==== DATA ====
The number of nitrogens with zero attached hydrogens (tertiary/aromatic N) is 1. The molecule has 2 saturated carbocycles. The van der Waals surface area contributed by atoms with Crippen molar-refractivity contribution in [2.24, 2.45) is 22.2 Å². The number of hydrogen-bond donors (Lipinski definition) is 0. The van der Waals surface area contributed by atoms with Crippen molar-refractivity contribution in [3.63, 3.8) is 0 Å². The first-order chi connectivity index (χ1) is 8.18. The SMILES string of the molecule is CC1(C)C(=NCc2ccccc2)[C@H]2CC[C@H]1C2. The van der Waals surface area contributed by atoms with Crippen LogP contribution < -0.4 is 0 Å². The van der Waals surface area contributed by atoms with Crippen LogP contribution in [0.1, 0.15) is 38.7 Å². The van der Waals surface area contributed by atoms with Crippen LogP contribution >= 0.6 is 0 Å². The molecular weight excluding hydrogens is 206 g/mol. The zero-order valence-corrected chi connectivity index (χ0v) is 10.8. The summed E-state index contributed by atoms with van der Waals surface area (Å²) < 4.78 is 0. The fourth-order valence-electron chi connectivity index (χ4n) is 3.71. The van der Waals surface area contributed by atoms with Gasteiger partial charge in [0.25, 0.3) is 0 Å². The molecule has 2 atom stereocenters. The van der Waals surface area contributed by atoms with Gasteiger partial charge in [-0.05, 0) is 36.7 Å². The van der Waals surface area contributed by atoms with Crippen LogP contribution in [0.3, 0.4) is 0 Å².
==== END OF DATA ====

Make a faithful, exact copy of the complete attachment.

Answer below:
The number of nitrogens with zero attached hydrogens (tertiary/aromatic N) is 1. The molecule has 2 saturated carbocycles. The van der Waals surface area contributed by atoms with Crippen molar-refractivity contribution in [2.24, 2.45) is 22.2 Å². The number of hydrogen-bond donors (Lipinski definition) is 0. The van der Waals surface area contributed by atoms with Crippen molar-refractivity contribution in [3.63, 3.8) is 0 Å². The first-order chi connectivity index (χ1) is 8.18. The SMILES string of the molecule is CC1(C)C(=NCc2ccccc2)[C@H]2CC[C@H]1C2. The van der Waals surface area contributed by atoms with Crippen LogP contribution < -0.4 is 0 Å². The van der Waals surface area contributed by atoms with Crippen LogP contribution in [0.1, 0.15) is 38.7 Å². The van der Waals surface area contributed by atoms with Crippen LogP contribution >= 0.6 is 0 Å². The molecular weight excluding hydrogens is 206 g/mol. The zero-order valence-corrected chi connectivity index (χ0v) is 10.8. The summed E-state index contributed by atoms with van der Waals surface area (Å²) < 4.78 is 0. The fourth-order valence-electron chi connectivity index (χ4n) is 3.71. The van der Waals surface area contributed by atoms with Gasteiger partial charge in [0.25, 0.3) is 0 Å². The molecule has 2 atom stereocenters. The van der Waals surface area contributed by atoms with Gasteiger partial charge in [-0.05, 0) is 36.7 Å². The van der Waals surface area contributed by atoms with Crippen LogP contribution in [0.3, 0.4) is 0 Å².